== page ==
A touching family drama that effectively explores the negative impact of stress on fragile relationships.

Pub Date: May 19, 2020

ISBN: 978-1-250-11951-3

Page Count: 416

Publisher: St. Martin's

Review Posted Online: March 2, 2020

Kirkus Reviews Issue: March 15, 2020

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A love letter to the power of books and friendship.

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Women become horseback librarians in 1930s Kentucky and face challenges from the landscape, the weather, and the men around them.

Alice thought marrying attractive American Bennett Van Cleve would be her ticket out of her stifling life in England. But when she and Bennett settle in Baileyville, Kentucky, she realizes that her life consists of nothing more than staying in their giant house all day and getting yelled at by his unpleasant father, who owns a coal mine. She’s just about to resign herself to a life of boredom when an opportunity presents itself in the form of a traveling horseback library—an initiative from Eleanor Roosevelt meant to counteract the devastating effects of the Depression by focusing on literacy and learning. Much to the dismay of her husband and father-in-law, Alice signs up and soon learns the ropes from the library’s leader, Margery. Margery doesn’t care what anyone thinks of her, rejects marriage, and would rather be on horseback than in a kitchen. And even though all this makes Margery a town pariah, Alice quickly grows to like her. Along with several other women (including one black woman, Sophia, whose employment causes controversy in a town that doesn’t believe black and white people should be allowed to use the same library), Margery and Alice supply magazines, Bible stories, and copies of books like Little Women to the largely poor residents who live in remote areas. Alice spends long days in terrible weather on horseback, but she finally feels happy in her new life in Kentucky, even as her marriage to Bennett is failing. But her powerful father-in-law doesn’t care for Alice’s job or Margery’s lifestyle, and he’ll stop at nothing to shut their library down. Basing her novel on the true story of the Pack Horse Library Project established by the Works Progress Administration in the 1930s, Moyes (Still Me, 2018, etc.) brings an often forgotten slice of history to life. She writes about Kentucky with lush descriptions of the landscape and tender respect for the townspeople, most of whom are poor, uneducated, and grateful for the chance to learn. Although Alice and Margery both have their own romances, the true power of the story is in the bonds between the women of the library. They may have different backgrounds, but their commitment to helping the people of Baileyville brings them together.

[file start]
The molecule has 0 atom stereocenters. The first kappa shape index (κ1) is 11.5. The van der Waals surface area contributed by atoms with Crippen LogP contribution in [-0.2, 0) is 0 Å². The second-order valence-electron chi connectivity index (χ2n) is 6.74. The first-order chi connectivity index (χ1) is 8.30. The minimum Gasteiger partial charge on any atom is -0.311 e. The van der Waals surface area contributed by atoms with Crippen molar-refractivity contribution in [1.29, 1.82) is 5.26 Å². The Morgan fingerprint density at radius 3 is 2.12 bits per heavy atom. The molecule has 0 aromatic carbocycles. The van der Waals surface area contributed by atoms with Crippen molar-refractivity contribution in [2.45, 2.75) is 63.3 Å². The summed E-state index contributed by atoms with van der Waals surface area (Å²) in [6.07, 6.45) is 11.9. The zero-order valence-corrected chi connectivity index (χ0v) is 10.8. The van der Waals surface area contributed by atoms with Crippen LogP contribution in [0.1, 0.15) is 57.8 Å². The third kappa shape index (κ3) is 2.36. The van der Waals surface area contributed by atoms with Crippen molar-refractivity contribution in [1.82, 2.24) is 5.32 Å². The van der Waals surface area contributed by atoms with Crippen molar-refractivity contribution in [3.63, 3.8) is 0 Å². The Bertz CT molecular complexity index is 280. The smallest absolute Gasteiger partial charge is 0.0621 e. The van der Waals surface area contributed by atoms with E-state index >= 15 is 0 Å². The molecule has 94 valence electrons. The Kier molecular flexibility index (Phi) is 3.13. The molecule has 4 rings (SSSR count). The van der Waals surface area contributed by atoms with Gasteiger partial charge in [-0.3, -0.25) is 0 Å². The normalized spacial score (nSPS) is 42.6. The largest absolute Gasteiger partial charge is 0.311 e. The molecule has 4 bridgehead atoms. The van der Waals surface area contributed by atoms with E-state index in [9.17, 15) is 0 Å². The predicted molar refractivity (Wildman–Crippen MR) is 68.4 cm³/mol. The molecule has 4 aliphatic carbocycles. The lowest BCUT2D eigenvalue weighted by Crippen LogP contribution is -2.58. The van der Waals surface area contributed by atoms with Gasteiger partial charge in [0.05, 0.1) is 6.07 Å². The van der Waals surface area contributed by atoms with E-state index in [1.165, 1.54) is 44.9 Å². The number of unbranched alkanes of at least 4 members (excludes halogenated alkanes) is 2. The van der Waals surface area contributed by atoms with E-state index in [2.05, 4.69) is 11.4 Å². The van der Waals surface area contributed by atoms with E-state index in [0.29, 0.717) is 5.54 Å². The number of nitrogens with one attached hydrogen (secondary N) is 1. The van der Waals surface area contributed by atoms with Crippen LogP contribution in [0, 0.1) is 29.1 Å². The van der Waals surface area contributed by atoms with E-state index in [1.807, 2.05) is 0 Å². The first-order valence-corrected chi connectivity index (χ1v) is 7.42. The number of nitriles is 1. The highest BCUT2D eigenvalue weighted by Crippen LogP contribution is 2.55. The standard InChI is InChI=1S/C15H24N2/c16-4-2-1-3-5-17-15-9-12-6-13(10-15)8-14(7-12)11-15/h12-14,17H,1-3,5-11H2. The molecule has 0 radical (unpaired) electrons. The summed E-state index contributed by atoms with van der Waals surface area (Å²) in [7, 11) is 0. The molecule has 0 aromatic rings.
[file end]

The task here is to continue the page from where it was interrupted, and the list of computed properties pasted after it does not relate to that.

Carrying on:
A love letter to the power of books and friendship.

Pub Date: Oct. 8, 2019

ISBN: 978-0-399-56248-8

Page Count: 400

Publisher: Pamela Dorman/Viking

Review Posted Online: July 1, 2019

Kirkus Reviews Issue: Aug. 1, 2019